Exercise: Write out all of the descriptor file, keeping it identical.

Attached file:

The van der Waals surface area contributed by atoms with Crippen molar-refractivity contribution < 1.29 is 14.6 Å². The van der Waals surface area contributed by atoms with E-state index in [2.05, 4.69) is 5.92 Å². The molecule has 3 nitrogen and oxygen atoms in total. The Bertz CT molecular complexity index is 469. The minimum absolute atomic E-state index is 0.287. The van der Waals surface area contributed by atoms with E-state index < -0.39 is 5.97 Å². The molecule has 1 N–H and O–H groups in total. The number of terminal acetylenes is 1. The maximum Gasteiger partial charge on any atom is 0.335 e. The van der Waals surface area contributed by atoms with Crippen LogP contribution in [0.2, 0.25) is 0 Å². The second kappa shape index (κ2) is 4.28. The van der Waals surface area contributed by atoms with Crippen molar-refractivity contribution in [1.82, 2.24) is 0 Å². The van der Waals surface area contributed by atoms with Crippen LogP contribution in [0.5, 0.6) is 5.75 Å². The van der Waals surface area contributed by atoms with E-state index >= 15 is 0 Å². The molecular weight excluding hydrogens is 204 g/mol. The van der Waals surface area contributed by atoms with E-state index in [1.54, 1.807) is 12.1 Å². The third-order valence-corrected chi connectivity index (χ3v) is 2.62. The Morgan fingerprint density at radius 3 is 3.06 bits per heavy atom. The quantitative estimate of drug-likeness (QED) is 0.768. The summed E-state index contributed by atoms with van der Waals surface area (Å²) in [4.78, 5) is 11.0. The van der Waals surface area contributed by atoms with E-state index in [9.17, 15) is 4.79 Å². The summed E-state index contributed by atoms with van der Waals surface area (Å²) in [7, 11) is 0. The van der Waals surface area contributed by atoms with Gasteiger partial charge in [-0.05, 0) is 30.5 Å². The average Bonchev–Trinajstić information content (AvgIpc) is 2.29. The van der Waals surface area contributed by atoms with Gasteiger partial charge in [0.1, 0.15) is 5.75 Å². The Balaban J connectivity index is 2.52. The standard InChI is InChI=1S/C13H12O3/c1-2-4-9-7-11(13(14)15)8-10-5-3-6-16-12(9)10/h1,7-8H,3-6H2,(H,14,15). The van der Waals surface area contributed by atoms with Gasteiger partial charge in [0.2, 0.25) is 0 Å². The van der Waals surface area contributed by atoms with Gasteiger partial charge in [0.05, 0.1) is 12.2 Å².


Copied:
The van der Waals surface area contributed by atoms with Crippen molar-refractivity contribution < 1.29 is 14.6 Å². The van der Waals surface area contributed by atoms with E-state index in [2.05, 4.69) is 5.92 Å². The molecule has 3 nitrogen and oxygen atoms in total. The Bertz CT molecular complexity index is 469. The minimum absolute atomic E-state index is 0.287. The van der Waals surface area contributed by atoms with E-state index < -0.39 is 5.97 Å². The molecule has 1 N–H and O–H groups in total. The number of terminal acetylenes is 1. The maximum Gasteiger partial charge on any atom is 0.335 e. The van der Waals surface area contributed by atoms with Crippen LogP contribution in [0.2, 0.25) is 0 Å². The second kappa shape index (κ2) is 4.28. The van der Waals surface area contributed by atoms with Crippen molar-refractivity contribution in [1.82, 2.24) is 0 Å². The van der Waals surface area contributed by atoms with Crippen LogP contribution in [0.5, 0.6) is 5.75 Å². The van der Waals surface area contributed by atoms with E-state index >= 15 is 0 Å². The molecular weight excluding hydrogens is 204 g/mol. The van der Waals surface area contributed by atoms with E-state index in [1.54, 1.807) is 12.1 Å². The third-order valence-corrected chi connectivity index (χ3v) is 2.62. The Morgan fingerprint density at radius 3 is 3.06 bits per heavy atom. The quantitative estimate of drug-likeness (QED) is 0.768. The summed E-state index contributed by atoms with van der Waals surface area (Å²) in [4.78, 5) is 11.0. The van der Waals surface area contributed by atoms with E-state index in [9.17, 15) is 4.79 Å². The summed E-state index contributed by atoms with van der Waals surface area (Å²) in [7, 11) is 0. The van der Waals surface area contributed by atoms with Gasteiger partial charge in [-0.05, 0) is 30.5 Å². The average Bonchev–Trinajstić information content (AvgIpc) is 2.29. The van der Waals surface area contributed by atoms with Gasteiger partial charge in [0.1, 0.15) is 5.75 Å². The Balaban J connectivity index is 2.52. The standard InChI is InChI=1S/C13H12O3/c1-2-4-9-7-11(13(14)15)8-10-5-3-6-16-12(9)10/h1,7-8H,3-6H2,(H,14,15). The van der Waals surface area contributed by atoms with Gasteiger partial charge in [0.2, 0.25) is 0 Å². The van der Waals surface area contributed by atoms with Gasteiger partial charge in [0.05, 0.1) is 12.2 Å².